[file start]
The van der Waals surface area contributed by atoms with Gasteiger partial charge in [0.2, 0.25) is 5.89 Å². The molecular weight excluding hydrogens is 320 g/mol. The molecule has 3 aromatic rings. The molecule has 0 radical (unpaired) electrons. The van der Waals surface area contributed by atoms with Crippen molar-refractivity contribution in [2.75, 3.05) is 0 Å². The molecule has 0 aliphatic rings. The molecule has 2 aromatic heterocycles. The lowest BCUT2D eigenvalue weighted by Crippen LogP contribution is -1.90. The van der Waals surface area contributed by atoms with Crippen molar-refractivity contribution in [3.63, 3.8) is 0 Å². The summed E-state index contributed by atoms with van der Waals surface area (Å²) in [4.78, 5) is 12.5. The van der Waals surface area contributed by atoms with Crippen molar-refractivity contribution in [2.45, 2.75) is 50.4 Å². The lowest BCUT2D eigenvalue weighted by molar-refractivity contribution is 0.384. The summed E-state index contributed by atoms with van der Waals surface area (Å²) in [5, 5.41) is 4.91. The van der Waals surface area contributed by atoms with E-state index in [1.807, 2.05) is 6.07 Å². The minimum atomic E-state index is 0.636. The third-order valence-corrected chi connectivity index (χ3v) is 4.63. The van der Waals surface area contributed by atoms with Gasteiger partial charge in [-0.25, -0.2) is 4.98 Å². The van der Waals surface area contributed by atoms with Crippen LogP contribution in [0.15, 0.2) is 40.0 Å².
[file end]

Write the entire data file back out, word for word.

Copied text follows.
The van der Waals surface area contributed by atoms with Gasteiger partial charge in [0.2, 0.25) is 5.89 Å². The molecular weight excluding hydrogens is 320 g/mol. The molecule has 3 aromatic rings. The molecule has 0 radical (unpaired) electrons. The van der Waals surface area contributed by atoms with Crippen molar-refractivity contribution in [2.75, 3.05) is 0 Å². The molecule has 0 aliphatic rings. The molecule has 2 aromatic heterocycles. The lowest BCUT2D eigenvalue weighted by Crippen LogP contribution is -1.90. The van der Waals surface area contributed by atoms with Crippen molar-refractivity contribution in [3.63, 3.8) is 0 Å². The summed E-state index contributed by atoms with van der Waals surface area (Å²) in [4.78, 5) is 12.5. The van der Waals surface area contributed by atoms with Crippen molar-refractivity contribution in [2.45, 2.75) is 50.4 Å². The lowest BCUT2D eigenvalue weighted by molar-refractivity contribution is 0.384. The summed E-state index contributed by atoms with van der Waals surface area (Å²) in [5, 5.41) is 4.91. The van der Waals surface area contributed by atoms with E-state index in [1.807, 2.05) is 6.07 Å². The minimum atomic E-state index is 0.636. The third-order valence-corrected chi connectivity index (χ3v) is 4.63. The van der Waals surface area contributed by atoms with Gasteiger partial charge in [-0.25, -0.2) is 4.98 Å². The van der Waals surface area contributed by atoms with Crippen LogP contribution in [0.15, 0.2) is 40.0 Å².